"Whenever I go into a restaurant, I order both a chicken and an egg to see which comes first"

Tuesday, October 30, 2012

Is A Fetus A Person? Abortion And The Pain Defense

What if you knew that the fetus growing in your body could feel pain - that it responded to various aggressive stimuli in a reactive way and was trying to move out of harm’s way? Would you reconsider the abortion you had planned?

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In an article in the New York Times (10.30.12) William Egginton explores the issue and speculates on whether neurological findings such as the one suggested above could be the final necessary argument to overturn Roe vs. Wade.  If science were to conclude that the fetus in fact does feel pain, then it is a sentient being – a human being – and it then has equal rights under the Fourth Amendment.

Not so fast, argues Eggington.  The definition of a human being is not determined simply by neuro-transmitters, synapses, bio-chemical transfers, and involuntary reflexes.  Philosophers have debated the question of Being for centuries and until now the discussion has focused on consciousness.  “I think, therefore I am”, said Descartes in the 17th Century, suggesting that the best, if not only proof of existence, was awareness of one’s own consciousness. 
While Descartes considered whether a neonate or even young children might have consciousness of this kind, in the end he rejected this hypothesis, insisting on the “reflective” nature of consciousness… “I call the first and simple thoughts of children, that come to them as, for example, they feel the pain caused when some gas enclosed in their intestines distends them, or the pleasure caused by the sweetness of the food that nourishes them…. I call these direct and not reflexive thoughts; but when the young man feels something new and at the same time perceives that he has not felt the same thing before, I call this second perception a reflection, and I relate it only to the understanding, insofar as it is so attached to sensation that the two cannot be distinguished.”
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In the ensuing years, philosophers continued to focus on the nature of Being.  Although most assumed that a human soul – a more religious way of describing Being - was given by God, it was up to Man to describe its character and dimension.  This conception became increasingly important in the Age of Enlightenment, an era where God’s will and purpose was subjected to rational scrutiny.  There was never any question of either God or his intent; but it was Man’s duty to try to understand both.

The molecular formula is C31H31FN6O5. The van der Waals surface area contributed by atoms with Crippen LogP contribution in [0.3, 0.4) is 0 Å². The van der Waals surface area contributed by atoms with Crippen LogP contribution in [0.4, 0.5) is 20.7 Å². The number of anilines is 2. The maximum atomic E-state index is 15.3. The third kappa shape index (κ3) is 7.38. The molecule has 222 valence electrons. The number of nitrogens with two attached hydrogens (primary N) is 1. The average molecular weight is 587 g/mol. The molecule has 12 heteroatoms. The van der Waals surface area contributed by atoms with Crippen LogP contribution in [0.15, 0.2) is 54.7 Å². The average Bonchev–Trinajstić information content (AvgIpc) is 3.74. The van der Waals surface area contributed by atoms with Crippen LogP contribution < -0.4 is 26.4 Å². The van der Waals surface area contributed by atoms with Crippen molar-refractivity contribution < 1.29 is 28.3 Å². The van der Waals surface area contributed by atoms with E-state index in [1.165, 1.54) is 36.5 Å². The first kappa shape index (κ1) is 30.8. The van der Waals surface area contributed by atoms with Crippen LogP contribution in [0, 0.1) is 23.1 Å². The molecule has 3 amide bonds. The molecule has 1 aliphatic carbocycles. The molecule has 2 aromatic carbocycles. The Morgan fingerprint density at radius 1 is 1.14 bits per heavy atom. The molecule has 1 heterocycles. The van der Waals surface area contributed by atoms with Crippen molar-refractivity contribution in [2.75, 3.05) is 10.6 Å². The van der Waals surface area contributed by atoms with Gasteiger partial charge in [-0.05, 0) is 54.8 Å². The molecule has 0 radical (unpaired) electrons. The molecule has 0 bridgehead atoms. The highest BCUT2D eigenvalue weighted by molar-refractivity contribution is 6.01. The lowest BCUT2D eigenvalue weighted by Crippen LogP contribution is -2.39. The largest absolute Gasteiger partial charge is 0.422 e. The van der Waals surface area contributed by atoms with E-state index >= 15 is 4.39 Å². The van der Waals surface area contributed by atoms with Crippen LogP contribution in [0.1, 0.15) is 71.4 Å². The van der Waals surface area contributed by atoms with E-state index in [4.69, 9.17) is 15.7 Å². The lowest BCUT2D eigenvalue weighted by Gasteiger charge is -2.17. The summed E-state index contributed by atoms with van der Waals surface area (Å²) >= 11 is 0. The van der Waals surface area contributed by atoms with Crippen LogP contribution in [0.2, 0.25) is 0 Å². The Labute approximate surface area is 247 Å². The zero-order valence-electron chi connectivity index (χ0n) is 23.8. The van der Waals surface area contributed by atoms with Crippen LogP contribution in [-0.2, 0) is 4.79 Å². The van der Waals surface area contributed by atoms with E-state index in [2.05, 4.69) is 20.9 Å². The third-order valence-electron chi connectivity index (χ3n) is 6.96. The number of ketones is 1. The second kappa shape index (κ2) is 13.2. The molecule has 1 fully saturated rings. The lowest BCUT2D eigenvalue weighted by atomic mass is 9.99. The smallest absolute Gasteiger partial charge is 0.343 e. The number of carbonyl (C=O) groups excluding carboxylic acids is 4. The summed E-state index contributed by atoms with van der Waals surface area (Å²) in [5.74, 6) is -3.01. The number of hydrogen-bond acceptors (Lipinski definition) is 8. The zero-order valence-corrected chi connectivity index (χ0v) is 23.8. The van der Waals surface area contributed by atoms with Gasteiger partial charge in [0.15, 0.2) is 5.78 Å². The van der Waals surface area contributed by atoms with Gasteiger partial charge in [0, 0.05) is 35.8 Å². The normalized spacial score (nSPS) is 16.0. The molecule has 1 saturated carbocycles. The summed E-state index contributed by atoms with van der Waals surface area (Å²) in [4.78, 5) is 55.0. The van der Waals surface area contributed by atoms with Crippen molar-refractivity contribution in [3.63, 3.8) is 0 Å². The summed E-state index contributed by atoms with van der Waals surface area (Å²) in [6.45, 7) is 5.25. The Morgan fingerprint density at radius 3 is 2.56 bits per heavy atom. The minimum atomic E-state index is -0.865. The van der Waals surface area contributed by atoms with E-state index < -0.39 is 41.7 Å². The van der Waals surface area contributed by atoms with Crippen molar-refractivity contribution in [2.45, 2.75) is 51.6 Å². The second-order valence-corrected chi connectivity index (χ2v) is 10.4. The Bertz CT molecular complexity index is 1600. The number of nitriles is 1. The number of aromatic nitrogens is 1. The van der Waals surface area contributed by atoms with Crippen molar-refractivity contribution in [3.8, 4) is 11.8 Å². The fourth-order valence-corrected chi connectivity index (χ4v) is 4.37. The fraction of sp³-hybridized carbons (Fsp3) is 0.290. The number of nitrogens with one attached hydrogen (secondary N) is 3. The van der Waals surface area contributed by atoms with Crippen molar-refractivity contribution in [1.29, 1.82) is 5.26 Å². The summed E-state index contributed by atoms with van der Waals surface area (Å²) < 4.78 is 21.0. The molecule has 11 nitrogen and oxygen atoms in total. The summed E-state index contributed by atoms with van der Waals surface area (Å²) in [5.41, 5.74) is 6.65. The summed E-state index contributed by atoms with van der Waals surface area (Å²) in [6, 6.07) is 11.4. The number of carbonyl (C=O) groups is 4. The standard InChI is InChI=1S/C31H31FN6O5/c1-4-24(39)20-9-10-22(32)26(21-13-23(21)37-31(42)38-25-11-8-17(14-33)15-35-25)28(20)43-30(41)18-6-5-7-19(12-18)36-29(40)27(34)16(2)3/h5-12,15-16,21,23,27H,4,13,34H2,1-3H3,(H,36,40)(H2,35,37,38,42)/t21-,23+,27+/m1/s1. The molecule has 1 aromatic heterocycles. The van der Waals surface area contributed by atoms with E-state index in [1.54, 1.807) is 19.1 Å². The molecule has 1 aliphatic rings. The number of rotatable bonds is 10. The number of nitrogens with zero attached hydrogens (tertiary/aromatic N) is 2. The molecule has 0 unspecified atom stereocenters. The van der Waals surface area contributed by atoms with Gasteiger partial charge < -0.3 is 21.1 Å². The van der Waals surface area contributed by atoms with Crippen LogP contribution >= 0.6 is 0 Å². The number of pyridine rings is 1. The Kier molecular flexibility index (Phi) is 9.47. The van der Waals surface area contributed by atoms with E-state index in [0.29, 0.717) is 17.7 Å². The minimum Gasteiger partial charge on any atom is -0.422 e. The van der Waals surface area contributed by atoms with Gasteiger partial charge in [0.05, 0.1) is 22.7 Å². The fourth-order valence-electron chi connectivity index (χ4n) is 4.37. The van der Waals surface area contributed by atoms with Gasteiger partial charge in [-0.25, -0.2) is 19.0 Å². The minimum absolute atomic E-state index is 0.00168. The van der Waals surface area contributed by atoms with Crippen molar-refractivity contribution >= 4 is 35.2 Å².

In her book, Bodies of Thought: Science, Religion, and the Soul in the Early Enlightenment, Ann Thomson provides a detailed review of the debates about the nature of mind and soul from the 17th to the 19th centuries.
In spite of the fact that Willis [a 17th Century Cambridge physiologist]  subscribed to the doctrine of an immaterial soul to account for the higher intelligence of human beings, Thomson argues that ‘Willis’s work ... attracted the attention of those wanting to elaborate a [purely] material account of the mind divorced from an immaterial soul’. In her view, Willis developed conceptions of active matter which could account for the higher functions of the mind, and dispense with the need for an immaterial soul (Reviews in History, May 2010)
These debates became even more fundamental and focused on the nature of matter and whether or not the soul was material or immaterial:
Like, Locke later, Baxter [17th century theologian] argued that one would be limiting the divine power by denying that God could super-add thought and perception to matter…A consensus was gradually built up during this period among most philosophers and scientists that matter, generally conceived as consisting of inert atoms, is in itself inactive. What becomes philosophically interesting and up for debate is the question what further entities one must add to the universe to account not only for thought..(Reviews in History, May 2010)